For non-representational idealizations, think of Euler’s 18th Century application of ideal flow theory: “modern scientists and historians ridicule Euler’s idealization as the origin for the schism between theory and practice.” (It may be bad enough that “When Euler applied his equations to design a fountain for Frederick the Great of Prussia, it failed to work” without blaming the long-lived debate on Euler, too.) In “Approaching Reality by Idealization”, contributor Michael Eckert finds idealization enlightening for the modeler, because of its shortcomings in explaining observations accurately: “the ideal and the real are no antagonists. The study of ideal flow is … crucial for understanding [real flow].”

Rather than Johnson’s “Why”, the question answered most often is the more prosaic “How?” Thus, without meaning to be so, the book is also a gallery of mathematical modelling approaches applicable to a wide range of problems. Certainly of value for those entering the craft, this includes natural language processing, big data considered formally, and ODE systems for synthetic biology.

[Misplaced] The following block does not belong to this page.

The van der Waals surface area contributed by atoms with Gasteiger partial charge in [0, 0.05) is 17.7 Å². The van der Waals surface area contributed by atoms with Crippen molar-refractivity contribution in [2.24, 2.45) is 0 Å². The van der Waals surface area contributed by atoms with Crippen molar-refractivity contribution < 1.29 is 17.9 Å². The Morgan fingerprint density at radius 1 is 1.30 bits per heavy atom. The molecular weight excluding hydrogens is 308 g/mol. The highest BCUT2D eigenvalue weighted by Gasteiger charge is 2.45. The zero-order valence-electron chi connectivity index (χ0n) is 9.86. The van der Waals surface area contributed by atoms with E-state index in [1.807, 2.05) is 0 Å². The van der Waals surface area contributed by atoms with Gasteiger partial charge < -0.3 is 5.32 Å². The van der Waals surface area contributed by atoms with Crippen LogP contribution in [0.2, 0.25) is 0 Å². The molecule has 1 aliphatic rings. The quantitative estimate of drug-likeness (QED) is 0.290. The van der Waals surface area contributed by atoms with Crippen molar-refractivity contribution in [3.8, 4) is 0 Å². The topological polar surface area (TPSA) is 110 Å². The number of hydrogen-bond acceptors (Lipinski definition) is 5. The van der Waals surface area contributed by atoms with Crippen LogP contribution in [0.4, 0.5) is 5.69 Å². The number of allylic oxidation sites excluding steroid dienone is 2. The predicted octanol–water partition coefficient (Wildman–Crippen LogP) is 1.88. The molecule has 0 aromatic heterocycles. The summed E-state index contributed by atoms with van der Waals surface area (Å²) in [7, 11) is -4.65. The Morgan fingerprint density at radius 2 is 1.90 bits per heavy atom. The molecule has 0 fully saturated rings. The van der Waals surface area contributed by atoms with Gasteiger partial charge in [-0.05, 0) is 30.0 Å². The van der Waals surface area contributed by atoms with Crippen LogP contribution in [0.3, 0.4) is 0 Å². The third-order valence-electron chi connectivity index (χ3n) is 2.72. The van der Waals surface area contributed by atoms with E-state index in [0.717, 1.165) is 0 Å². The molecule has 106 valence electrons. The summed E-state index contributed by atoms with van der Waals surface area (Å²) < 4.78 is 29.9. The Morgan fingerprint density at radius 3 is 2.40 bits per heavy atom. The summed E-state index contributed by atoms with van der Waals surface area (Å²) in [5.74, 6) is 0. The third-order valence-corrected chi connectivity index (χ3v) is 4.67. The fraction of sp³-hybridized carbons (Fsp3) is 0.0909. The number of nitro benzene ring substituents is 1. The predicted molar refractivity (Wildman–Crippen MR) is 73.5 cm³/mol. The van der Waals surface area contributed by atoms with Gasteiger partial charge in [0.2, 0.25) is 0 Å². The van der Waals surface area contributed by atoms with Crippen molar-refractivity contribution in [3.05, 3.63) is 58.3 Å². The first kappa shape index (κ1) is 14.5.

Some models may have lost their value with new understanding, yet there is value in understanding the development of the models. This includes the beguiling intricacy of Ptolemy’s epicycles and deferents. Regardless of the validity of historical or proposed models here, there is value to the would-be modeler in understanding “the mathematical modeling process as an iterative and dialectic process.” The work contains a panoply of examples that serve not as an introduction but as an aid in transition from theory to practice. Indeed, practice and application is the common default to which each piece collects tends. Contributor David Aubin asserts that this is inevitable in that the “conception of the applicability of mathematics will slide the problem away from concepts, laws, and language to *practice*.” Often here the beginning feels like an –ology and the conclusion deserves the prefix “computational.” That is, the mathematics tool helps frame the open problem from the natural world. Mathematization of the model supports a theory allowing prediction and control. Often an inter-disciplinary field’s founding as a result is recalled in these monographs as the modeling process often requires cross-pollination. “Modelers however are not typically biologists but come from engineering and other quantitative fields.”